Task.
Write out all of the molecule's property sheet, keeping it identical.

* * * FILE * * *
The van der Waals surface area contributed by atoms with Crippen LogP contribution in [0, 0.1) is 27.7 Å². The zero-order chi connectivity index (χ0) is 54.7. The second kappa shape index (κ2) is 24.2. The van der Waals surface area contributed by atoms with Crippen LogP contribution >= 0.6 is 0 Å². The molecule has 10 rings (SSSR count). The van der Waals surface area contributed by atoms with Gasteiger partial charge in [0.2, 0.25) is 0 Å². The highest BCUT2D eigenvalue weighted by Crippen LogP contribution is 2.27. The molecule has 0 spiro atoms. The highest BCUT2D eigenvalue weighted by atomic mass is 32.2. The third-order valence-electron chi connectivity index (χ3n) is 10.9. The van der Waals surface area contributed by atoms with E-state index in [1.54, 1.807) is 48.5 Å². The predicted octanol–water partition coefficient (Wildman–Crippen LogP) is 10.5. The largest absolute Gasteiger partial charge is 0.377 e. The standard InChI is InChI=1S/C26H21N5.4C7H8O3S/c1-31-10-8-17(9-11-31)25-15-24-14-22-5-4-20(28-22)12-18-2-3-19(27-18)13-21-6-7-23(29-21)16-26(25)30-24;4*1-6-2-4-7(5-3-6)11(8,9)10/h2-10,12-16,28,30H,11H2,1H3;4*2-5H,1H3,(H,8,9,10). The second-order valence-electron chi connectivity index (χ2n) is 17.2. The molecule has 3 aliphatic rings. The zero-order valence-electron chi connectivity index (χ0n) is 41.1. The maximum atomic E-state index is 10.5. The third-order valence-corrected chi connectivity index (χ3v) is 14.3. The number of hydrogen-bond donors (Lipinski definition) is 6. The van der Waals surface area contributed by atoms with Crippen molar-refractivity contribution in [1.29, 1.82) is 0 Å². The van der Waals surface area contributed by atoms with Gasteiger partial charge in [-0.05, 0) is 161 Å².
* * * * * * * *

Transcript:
The van der Waals surface area contributed by atoms with Crippen LogP contribution in [0, 0.1) is 27.7 Å². The zero-order chi connectivity index (χ0) is 54.7. The second kappa shape index (κ2) is 24.2. The van der Waals surface area contributed by atoms with Crippen LogP contribution >= 0.6 is 0 Å². The molecule has 10 rings (SSSR count). The van der Waals surface area contributed by atoms with Gasteiger partial charge in [0.2, 0.25) is 0 Å². The highest BCUT2D eigenvalue weighted by Crippen LogP contribution is 2.27. The molecule has 0 spiro atoms. The highest BCUT2D eigenvalue weighted by atomic mass is 32.2. The third-order valence-electron chi connectivity index (χ3n) is 10.9. The van der Waals surface area contributed by atoms with E-state index in [1.54, 1.807) is 48.5 Å². The predicted octanol–water partition coefficient (Wildman–Crippen LogP) is 10.5. The largest absolute Gasteiger partial charge is 0.377 e. The standard InChI is InChI=1S/C26H21N5.4C7H8O3S/c1-31-10-8-17(9-11-31)25-15-24-14-22-5-4-20(28-22)12-18-2-3-19(27-18)13-21-6-7-23(29-21)16-26(25)30-24;4*1-6-2-4-7(5-3-6)11(8,9)10/h2-10,12-16,28,30H,11H2,1H3;4*2-5H,1H3,(H,8,9,10). The second-order valence-electron chi connectivity index (χ2n) is 17.2. The molecule has 3 aliphatic rings. The zero-order valence-electron chi connectivity index (χ0n) is 41.1. The maximum atomic E-state index is 10.5. The third-order valence-corrected chi connectivity index (χ3v) is 14.3. The number of hydrogen-bond donors (Lipinski definition) is 6. The van der Waals surface area contributed by atoms with Crippen molar-refractivity contribution in [1.29, 1.82) is 0 Å². The van der Waals surface area contributed by atoms with Gasteiger partial charge in [-0.05, 0) is 161 Å².